On Saturday we had an errand to run in Salford so decided to take the opportunity to drive over to Salford Quays and visit the Lowry. We’d seen that there was an exhibition of digital art showing there and although we weren’t quite sure what to expect, decided to take a look. A good decision as we enjoyed it.
The exhibition website tell us that Right Here Right Now is
A major new exhibition providing a thought provoking snapshot of contemporary digital art. Featuring the work of 16 international artists, Right Here, Right Now looks at how technology affects our lives – through surveillance, artificial intelligence, voyeurism or online dating.
Created in the last five years, their critical, playful and illuminating artworks challenge our understanding of the digital systems that surround us, while making visible those that are hidden. Prepare to re-think your increasingly connected digital life.
There were a good selection of works; photographs, videos, sculpture and installations.
We particularly liked and enjoyed those works we could interact with.With two exhibits viewers became part of the work.
Snowfall by fuse*, an Italian collective of multimedia artists. was a digital snow storm (quite appropriate as it was starting to snow outside). Entering a darkened room we were faced with a screen showing a digital snow fall. But there were video cameras in the room that detected the silhouettes of people and objects and processed the images, blocking the fall of snowflakes on the screen, creating digital snow men (and women!)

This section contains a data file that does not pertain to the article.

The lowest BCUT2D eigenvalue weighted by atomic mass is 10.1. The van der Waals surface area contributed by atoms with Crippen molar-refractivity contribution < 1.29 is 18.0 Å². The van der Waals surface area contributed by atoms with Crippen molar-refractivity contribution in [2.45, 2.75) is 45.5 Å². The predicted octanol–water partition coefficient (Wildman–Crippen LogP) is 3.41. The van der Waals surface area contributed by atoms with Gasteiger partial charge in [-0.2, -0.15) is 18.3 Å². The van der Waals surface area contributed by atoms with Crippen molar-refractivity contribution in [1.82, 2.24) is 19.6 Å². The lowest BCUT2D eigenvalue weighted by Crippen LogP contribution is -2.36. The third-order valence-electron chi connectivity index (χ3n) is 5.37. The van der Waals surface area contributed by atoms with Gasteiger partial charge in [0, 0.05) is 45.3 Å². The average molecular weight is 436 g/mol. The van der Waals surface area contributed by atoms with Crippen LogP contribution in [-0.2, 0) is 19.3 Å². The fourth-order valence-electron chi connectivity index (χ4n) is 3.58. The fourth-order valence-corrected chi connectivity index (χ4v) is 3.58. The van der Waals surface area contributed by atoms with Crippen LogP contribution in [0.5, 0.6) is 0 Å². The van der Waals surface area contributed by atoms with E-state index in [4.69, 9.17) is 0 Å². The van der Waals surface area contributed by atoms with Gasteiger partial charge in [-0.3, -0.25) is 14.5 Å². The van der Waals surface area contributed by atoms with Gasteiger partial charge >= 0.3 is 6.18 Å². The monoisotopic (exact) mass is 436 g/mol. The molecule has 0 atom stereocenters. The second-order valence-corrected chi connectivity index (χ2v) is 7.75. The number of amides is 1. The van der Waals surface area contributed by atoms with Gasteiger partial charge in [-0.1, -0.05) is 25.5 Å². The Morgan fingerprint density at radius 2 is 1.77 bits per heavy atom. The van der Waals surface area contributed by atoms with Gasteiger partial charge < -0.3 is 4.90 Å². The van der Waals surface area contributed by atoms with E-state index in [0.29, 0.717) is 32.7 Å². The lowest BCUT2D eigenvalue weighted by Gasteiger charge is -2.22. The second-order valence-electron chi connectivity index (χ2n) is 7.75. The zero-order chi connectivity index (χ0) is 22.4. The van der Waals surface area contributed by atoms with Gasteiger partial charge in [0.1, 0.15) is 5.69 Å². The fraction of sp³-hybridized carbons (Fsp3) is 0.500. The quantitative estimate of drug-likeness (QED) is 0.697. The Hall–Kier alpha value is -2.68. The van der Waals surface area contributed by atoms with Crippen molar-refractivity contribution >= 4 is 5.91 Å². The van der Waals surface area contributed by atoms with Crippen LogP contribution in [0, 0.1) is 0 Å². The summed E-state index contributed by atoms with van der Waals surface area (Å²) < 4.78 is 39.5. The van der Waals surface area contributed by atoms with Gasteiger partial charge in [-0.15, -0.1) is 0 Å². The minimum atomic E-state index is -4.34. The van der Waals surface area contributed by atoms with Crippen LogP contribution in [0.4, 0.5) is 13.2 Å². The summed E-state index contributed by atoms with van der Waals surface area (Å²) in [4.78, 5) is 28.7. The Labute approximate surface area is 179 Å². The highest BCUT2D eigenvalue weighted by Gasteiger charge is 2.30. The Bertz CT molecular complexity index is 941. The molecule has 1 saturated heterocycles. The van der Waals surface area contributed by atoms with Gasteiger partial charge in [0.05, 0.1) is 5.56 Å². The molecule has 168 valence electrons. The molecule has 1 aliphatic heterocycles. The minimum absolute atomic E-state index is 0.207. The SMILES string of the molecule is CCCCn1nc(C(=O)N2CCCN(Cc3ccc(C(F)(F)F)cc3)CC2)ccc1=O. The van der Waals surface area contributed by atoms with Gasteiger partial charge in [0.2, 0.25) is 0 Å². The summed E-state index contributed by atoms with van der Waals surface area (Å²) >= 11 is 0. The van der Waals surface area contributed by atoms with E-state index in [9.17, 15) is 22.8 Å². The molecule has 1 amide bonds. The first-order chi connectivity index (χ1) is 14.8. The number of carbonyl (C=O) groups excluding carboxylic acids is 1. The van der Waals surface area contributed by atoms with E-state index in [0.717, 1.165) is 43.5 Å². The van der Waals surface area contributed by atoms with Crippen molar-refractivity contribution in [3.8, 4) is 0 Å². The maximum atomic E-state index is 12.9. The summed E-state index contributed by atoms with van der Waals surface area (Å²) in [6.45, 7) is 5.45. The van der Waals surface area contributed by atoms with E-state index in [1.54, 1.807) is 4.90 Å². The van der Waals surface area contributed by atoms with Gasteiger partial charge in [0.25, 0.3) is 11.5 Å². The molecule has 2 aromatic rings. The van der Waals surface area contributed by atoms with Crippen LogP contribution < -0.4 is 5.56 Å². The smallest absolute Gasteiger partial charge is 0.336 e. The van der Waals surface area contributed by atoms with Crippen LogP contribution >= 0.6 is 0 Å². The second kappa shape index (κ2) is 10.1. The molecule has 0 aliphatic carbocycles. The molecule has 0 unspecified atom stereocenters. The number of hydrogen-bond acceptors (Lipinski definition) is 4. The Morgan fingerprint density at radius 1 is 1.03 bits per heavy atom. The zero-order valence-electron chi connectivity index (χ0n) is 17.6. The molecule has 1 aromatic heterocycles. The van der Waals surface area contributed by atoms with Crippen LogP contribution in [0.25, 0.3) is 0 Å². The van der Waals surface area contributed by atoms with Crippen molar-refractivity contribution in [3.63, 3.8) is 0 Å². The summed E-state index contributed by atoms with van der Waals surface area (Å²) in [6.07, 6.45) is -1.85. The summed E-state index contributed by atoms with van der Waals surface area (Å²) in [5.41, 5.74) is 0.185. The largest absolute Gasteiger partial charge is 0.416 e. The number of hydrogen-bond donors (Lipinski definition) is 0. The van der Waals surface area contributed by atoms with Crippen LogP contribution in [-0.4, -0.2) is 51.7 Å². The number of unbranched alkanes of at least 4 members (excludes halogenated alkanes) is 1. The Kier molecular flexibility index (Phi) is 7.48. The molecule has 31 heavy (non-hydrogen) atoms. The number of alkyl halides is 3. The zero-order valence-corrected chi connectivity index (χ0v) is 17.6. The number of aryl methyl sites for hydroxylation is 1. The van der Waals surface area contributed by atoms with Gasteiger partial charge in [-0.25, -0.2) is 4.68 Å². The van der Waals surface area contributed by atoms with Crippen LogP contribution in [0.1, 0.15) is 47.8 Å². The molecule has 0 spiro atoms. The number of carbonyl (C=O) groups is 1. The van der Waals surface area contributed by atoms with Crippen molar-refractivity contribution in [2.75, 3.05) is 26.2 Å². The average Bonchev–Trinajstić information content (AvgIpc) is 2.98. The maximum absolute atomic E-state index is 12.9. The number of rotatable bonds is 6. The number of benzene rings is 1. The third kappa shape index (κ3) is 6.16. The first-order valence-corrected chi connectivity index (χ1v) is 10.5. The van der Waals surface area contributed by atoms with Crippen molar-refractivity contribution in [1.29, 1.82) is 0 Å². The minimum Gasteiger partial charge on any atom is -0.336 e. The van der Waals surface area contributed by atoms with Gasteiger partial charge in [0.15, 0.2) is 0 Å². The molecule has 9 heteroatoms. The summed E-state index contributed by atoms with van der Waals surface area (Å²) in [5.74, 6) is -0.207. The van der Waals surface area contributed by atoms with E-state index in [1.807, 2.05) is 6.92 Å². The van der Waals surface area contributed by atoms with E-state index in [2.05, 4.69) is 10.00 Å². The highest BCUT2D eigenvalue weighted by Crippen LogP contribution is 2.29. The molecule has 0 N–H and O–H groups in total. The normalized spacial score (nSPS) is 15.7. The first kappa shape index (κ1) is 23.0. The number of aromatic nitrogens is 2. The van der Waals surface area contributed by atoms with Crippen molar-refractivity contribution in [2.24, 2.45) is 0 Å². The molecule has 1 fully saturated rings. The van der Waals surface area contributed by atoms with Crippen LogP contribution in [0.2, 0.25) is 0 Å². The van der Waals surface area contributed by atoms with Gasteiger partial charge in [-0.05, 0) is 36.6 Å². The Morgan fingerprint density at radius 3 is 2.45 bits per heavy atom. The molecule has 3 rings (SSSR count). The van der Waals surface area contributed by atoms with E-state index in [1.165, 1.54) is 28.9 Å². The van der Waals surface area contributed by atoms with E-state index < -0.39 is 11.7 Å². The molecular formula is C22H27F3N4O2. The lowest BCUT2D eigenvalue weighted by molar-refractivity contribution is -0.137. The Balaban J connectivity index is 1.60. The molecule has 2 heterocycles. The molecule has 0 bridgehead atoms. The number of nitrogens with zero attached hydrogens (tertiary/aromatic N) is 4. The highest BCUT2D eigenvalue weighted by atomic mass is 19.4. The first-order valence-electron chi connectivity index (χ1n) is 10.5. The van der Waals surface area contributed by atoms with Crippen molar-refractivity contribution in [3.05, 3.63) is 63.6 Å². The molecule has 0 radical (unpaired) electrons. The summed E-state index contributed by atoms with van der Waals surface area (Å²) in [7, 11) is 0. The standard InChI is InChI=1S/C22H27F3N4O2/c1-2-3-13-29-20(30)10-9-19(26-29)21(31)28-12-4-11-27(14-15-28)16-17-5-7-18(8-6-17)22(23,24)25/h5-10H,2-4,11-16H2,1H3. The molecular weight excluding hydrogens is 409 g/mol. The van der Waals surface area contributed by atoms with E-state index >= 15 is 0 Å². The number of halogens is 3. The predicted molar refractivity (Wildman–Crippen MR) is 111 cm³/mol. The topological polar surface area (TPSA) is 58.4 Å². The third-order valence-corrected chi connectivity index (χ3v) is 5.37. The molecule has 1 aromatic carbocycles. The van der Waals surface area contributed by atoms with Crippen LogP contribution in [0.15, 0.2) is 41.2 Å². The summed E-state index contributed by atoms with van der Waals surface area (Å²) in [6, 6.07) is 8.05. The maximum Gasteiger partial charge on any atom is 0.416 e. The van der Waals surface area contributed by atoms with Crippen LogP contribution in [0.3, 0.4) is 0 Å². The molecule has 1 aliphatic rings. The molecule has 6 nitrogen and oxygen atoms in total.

Another exhibit, Darwinian Straw Mirror by Daniel Rozin’s, did something similar. In this case an image was produced of people in the room made up a lines or “straws”
Planthropy by Stephanie Rothenberg was another interactive work. This was an installation consisting of plants held in containers suspended from the ceiling. Each container was associated with a particular charity, breast cancer, homelessness, refugees, .climate change Every time someone tweets about one of these causes (hashtags were listed on the walls), the watering system for that corresponding plant was activated.
Colony by Nikki Pugh consisted of two animated “creatures”
a small group of people each carry a landscape-reactive ‘creature’ that uses real-time processing of GPS data to determine its movements. As the group moves across the city, the creatures react to their surroundings depending on their programmed claustrophobic or claustrophilic personalities (exhibition catalogue)
Not all he works were animated. There were three large photographs by Mishka Henner, whose work we’d previously seen at the Open Eye Gallery in Liverpool.The three works on display were from the same series (The Fields) we’d seen at the Open Eye. At first glance they look like abstract works, but they are actually aerial shots of oil fields. His images are taken from Google earth. He processes them and stitches them together to form large photographs.
Kern River Oil Field, Kern County, California (2013)
We liked many of the other works on display too. And it was interesting to see how the artists had imaginatively used modern technology to stretch the boundaries of art.